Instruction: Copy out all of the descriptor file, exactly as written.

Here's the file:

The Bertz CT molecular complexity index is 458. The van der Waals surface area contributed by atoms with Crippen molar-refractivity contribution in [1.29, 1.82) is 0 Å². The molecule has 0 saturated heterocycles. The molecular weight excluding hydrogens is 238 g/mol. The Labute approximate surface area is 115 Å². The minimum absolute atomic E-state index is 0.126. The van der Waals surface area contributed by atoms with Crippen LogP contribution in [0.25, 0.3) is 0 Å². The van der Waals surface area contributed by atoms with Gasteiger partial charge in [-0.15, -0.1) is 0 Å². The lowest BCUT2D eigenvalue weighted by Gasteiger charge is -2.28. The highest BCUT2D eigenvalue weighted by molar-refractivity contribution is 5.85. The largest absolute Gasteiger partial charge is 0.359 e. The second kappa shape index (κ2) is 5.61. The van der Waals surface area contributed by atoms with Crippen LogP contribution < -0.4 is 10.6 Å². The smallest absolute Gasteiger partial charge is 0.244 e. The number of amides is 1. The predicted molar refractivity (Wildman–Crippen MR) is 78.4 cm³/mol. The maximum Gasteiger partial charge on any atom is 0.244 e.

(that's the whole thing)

The Bertz CT molecular complexity index is 458. The van der Waals surface area contributed by atoms with Crippen molar-refractivity contribution in [1.29, 1.82) is 0 Å². The molecule has 0 saturated heterocycles. The molecular weight excluding hydrogens is 238 g/mol. The Labute approximate surface area is 115 Å². The minimum absolute atomic E-state index is 0.126. The van der Waals surface area contributed by atoms with Crippen LogP contribution in [0.25, 0.3) is 0 Å². The van der Waals surface area contributed by atoms with Gasteiger partial charge in [-0.15, -0.1) is 0 Å². The lowest BCUT2D eigenvalue weighted by Gasteiger charge is -2.28. The highest BCUT2D eigenvalue weighted by molar-refractivity contribution is 5.85. The largest absolute Gasteiger partial charge is 0.359 e. The second kappa shape index (κ2) is 5.61. The van der Waals surface area contributed by atoms with Crippen LogP contribution < -0.4 is 10.6 Å². The smallest absolute Gasteiger partial charge is 0.244 e. The number of amides is 1. The predicted molar refractivity (Wildman–Crippen MR) is 78.4 cm³/mol. The maximum Gasteiger partial charge on any atom is 0.244 e.